were not Romans but were part of the army of Herod Antipas. Capernaum
was on the border of his territory and taxes were collected here,
particularly from the fishermen. At the time of Jesus Roman soldiers
would have been found only around Caesarea Maratima where the
Roman procurator lived. They would have been called into use when
the great festivals were being celebrated in Jerusalem to prevent
uprisings, or they would be needed in the execution of criminals
Living under Roman rule had some advantages. Generally
they allowed freedom of religion (unlike the Greeks had done)
and did not interfere with the religious practices of the people
they governed. The governors of provinces built temples to their
own gods. where sacrifices were conducted daily. But it was the
Roman method of taxation that most stung. Provinces had to pay
taxes. An amount was estimated and the country split up into tax
districts. As Rome had no civil service, taxes were collected
by private syndicates who made a large profit by overcollecting.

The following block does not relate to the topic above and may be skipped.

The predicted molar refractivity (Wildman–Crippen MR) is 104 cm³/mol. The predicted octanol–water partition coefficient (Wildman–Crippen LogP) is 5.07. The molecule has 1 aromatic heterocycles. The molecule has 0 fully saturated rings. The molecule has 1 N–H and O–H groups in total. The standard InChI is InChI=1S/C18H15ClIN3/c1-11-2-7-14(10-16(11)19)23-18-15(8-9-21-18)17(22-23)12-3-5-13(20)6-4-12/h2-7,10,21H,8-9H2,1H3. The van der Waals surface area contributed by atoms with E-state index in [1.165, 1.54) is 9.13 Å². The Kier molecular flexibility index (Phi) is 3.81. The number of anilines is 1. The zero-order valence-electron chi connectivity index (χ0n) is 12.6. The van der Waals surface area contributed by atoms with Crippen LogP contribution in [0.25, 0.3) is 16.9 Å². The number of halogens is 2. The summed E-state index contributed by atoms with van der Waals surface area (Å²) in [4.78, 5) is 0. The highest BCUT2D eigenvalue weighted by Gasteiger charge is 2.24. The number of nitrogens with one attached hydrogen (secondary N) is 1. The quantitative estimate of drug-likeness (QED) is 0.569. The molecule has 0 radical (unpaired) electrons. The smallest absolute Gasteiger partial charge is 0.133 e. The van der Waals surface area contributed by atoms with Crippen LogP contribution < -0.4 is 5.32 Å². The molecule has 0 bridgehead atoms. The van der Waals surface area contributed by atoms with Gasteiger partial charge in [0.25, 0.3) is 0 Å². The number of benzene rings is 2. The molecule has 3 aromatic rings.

Taxes on goods were very high. Not surprisingly, tax collectors
Herod the Great
During the time of Herod the Great there were probably
no Roman soldiers to be found in Israel. He had his own private
army, and auxiliary units could always be called in if there was
trouble. Like the Romans, Herod set out on a great building program.
Among the towns he erected was Caesarea Maratima on the coast
of the Mediterranean. This splendid town had a theater, an amphitheater,
a stadium, a chariot-racing arena, public baths, a temple to Augustus,
a splendid palace for himself and a false harbor so that he could
import his marble and wine and all the commodities needed by a
king. No expense was spared in the building of the city and he
invited the emperor Augustus to the opening.
But Herod never lived there. He died in 4 B.C. before
it was entirely completed and his territory was divided among
his sons, who received the title tetrarch rather than king. Archelaus
got Judea; Herod Antipas, Samaria and Galilee; Philip Herod, Trachonitis,
Gaulanitis and Batanea.
Judea, which contained the holy city of Jerusalem,
was going to be the most difficult to govern. At Passover the
year after Herod died, thousands of pilgrims came pouring into